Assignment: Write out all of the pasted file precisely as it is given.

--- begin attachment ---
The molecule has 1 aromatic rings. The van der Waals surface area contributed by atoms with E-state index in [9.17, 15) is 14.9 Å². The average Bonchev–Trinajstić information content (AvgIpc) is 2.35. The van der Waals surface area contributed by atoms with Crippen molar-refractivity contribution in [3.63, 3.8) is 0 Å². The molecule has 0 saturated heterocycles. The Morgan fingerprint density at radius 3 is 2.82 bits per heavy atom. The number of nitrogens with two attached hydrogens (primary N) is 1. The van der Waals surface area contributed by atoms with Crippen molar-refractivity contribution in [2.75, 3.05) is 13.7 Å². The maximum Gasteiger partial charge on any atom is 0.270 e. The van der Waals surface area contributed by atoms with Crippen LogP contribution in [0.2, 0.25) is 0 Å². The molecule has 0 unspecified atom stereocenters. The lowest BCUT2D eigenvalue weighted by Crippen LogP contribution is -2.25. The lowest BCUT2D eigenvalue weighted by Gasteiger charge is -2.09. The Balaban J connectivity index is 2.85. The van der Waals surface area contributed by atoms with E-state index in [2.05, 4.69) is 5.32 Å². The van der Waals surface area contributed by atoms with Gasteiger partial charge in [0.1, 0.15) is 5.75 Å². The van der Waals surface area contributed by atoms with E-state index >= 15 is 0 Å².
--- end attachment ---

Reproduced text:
The molecule has 1 aromatic rings. The van der Waals surface area contributed by atoms with E-state index in [9.17, 15) is 14.9 Å². The average Bonchev–Trinajstić information content (AvgIpc) is 2.35. The van der Waals surface area contributed by atoms with Crippen molar-refractivity contribution in [3.63, 3.8) is 0 Å². The molecule has 0 saturated heterocycles. The Morgan fingerprint density at radius 3 is 2.82 bits per heavy atom. The number of nitrogens with two attached hydrogens (primary N) is 1. The van der Waals surface area contributed by atoms with Crippen molar-refractivity contribution in [2.75, 3.05) is 13.7 Å². The maximum Gasteiger partial charge on any atom is 0.270 e. The van der Waals surface area contributed by atoms with Crippen LogP contribution in [0.2, 0.25) is 0 Å². The molecule has 0 unspecified atom stereocenters. The lowest BCUT2D eigenvalue weighted by Crippen LogP contribution is -2.25. The lowest BCUT2D eigenvalue weighted by Gasteiger charge is -2.09. The Balaban J connectivity index is 2.85. The van der Waals surface area contributed by atoms with E-state index in [2.05, 4.69) is 5.32 Å². The van der Waals surface area contributed by atoms with Gasteiger partial charge in [0.1, 0.15) is 5.75 Å². The van der Waals surface area contributed by atoms with E-state index >= 15 is 0 Å².